In this month’s column, I will discuss optical alignment for pinless lamination stackup, a topic that complements the induction lamination in my November 2021 column. Examples of this type of equipment are seen in Figure 1.
Pin tooling plates have been used for lamination since it first started sometime in the 1960s. I first encountered multilayer stackup when I was assigned to increase capacity for our multilayer output in 1972. This was to accommodate the growth of our computer business. Unfortunately, the explosive growth of our calculator orders in 1973 required that we look for numerous vendors to produce the six-layer logic board in the HP-35 calculator.
Hewlett-Packard evolved from using four small holes in our pin lamination to using a four-slot center-line pin with post-etch punch in 1974. Registration experiments on this transition were highlighted by a DOE in Chapter 3, Figure 4 of my book, 24 Essential Skills for Engineers1.
Although many schemes have been used, the most popular is the four-pin center-line slot approach. Here a high-precision tooling template with mechanical pins is used for the lay-up and registration. The inner layers must first be prepared with the corresponding registration holes. These holes are generally drilled or punched post etch. The prepreg must also have holes for the pins. These holes do not have to be precise, and they can be 1 or 2 mm larger than those of the inner layers. Stainless steel shims and release film are employed between groups of stackups (called books). For the conventional vacuum-heated hydraulic multilayer press, numerous tolerances lead to misregistration of the various inner layers. Figure 2 illustrates six such tolerances from an excellent paper by Anthony Faraci.2
Around 1999, Faraci, who had been working with multilayer tooling for nearly 15 years, started working on optical alignment. He needed a method to hold layers together, so he looked at eyelets (rivets), hot heads, ultrasonic, and induction. After months of development, he settled on induction and came up with a scheme to “weld” the many inner layers together rather than use the common rivets or plate pins. This has evolved to where welds can be located to interior spots on the I/L core. The pinless systems, with innerlayer welding are also available for traditional pin layup.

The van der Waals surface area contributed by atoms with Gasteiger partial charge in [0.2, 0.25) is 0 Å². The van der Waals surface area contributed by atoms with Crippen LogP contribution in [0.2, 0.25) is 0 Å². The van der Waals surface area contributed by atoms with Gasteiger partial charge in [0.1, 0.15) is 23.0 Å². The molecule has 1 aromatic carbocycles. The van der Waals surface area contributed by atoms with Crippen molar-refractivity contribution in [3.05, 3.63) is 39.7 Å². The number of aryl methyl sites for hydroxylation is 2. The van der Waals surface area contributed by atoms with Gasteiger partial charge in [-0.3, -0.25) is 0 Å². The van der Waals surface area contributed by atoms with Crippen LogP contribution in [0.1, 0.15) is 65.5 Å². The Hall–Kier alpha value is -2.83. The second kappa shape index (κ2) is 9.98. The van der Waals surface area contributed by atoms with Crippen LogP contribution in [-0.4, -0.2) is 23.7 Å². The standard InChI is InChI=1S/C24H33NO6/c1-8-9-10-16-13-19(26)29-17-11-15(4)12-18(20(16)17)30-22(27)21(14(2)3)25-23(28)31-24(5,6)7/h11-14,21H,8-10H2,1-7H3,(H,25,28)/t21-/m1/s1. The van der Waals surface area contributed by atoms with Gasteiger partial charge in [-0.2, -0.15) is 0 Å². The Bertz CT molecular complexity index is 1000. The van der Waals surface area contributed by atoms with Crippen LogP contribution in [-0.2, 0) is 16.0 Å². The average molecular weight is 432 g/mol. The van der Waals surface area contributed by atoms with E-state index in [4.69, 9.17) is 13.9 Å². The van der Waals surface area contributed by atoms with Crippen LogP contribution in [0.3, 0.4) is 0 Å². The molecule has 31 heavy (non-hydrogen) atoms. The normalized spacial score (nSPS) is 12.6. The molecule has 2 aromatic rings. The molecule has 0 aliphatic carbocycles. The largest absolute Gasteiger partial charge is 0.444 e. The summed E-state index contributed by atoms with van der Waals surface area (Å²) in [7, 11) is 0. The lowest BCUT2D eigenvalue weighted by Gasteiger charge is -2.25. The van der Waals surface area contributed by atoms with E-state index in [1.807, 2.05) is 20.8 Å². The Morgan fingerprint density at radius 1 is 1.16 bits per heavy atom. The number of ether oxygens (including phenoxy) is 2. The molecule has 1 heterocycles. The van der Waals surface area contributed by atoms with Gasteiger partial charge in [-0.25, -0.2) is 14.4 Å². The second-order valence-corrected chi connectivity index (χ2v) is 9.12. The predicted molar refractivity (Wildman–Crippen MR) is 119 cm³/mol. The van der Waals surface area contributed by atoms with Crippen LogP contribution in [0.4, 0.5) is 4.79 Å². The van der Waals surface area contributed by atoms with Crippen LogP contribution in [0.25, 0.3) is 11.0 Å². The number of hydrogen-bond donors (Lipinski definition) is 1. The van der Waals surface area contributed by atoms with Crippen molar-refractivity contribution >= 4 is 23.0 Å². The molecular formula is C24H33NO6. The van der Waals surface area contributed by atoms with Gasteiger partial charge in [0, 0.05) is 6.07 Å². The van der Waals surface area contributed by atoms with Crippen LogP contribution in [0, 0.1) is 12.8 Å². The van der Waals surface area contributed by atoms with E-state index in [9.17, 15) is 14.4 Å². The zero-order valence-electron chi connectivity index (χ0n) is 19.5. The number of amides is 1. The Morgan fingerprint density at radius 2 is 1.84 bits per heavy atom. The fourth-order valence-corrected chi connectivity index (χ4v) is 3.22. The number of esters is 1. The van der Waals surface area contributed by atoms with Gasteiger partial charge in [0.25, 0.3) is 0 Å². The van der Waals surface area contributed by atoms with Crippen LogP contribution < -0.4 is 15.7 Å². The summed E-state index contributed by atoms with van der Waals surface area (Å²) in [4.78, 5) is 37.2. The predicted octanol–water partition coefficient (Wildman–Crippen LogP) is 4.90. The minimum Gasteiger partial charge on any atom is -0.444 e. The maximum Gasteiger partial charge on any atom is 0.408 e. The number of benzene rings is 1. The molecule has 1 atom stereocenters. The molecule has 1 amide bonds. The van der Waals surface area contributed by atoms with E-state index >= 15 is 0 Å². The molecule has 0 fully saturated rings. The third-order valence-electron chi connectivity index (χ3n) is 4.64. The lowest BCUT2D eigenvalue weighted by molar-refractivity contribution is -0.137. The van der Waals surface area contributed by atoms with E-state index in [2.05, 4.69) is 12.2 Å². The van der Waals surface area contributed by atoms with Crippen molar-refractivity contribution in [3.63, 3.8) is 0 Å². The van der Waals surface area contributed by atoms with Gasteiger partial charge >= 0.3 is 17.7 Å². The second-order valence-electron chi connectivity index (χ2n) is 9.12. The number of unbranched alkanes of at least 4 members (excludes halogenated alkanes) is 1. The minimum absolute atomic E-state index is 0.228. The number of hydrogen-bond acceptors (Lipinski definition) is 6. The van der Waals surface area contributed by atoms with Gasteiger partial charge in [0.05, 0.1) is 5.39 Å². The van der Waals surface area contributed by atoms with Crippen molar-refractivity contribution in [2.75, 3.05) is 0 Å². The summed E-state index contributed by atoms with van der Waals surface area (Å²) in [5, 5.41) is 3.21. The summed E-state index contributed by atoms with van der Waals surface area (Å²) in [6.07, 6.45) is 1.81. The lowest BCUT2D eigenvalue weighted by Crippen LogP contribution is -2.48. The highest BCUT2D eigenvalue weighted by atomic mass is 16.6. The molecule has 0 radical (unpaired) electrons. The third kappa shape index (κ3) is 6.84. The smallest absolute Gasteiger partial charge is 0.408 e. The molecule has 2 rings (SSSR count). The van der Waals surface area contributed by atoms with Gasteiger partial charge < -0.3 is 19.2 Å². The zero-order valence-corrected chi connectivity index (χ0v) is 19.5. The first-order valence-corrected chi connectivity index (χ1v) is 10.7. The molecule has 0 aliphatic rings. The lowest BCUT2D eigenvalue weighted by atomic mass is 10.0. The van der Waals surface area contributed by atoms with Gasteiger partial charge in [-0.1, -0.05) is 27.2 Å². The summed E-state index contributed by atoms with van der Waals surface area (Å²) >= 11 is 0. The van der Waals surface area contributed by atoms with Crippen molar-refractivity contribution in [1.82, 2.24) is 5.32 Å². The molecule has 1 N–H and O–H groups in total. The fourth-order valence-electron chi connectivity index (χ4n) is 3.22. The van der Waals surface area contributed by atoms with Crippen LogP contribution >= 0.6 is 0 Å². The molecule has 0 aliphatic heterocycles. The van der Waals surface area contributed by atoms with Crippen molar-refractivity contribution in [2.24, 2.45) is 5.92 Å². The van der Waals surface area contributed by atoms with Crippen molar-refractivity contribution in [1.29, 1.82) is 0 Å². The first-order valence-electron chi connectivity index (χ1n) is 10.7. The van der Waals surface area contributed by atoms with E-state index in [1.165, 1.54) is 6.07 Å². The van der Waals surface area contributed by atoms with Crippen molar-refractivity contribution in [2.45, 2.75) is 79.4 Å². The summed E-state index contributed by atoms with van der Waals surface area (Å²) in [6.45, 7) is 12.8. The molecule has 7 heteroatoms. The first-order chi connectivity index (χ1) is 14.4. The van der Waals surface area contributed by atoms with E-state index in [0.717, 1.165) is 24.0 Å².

Process of Operation
The process of using optical alignment is similar to manual layup, only more accurate and faster, with checks to ensure material order and orientation. The process is shown below:
- Place the lower lamination plate in position on the layup table and begin layup as usual up to the first separator plate.
- After placing the first separator plate in location, place the untooled copper foil (this foil will be outside layer n).
- Next place the untooled prepreg (this is all the prepreg between layers n-2 and n-1).
- Place the prepreg along the two perpendicular laser layup lines (Figure 3).
- Continue placing material up to layer (core) 1 and 2 then activate the welding head.
- Place the welded package along the two perpendicular laser lines. The welded package consists of layers 2 to n-1 with all the associated prepreg welded in place between all the layers.
- Place the untooled prepreg (this is all the prepreg between layers 1 and 2).
- Place the untooled copper foil (this foil will be layer 1).
- Place the next separator plate and repeat the process for the entire book.
The inner layers must first be prepared with the corresponding fiducial targets on top and bottom side for the optical alignment (Figure 3). The prepreg has no need for any hole/punch. The inner layers must have weld coupons etched in the reserve zones on both top and bottom sides (Figure 3), and can be placed anywhere along the edges of the lamination plate or inside the image area.
The use of fiducial targets etched in the layers to align through image processing via CCD cameras is the critical alignment step. This process results in lower manufacturing and maintenance cost due to the elimination of the pins, bushings, and tooled separator plates on the lamination process.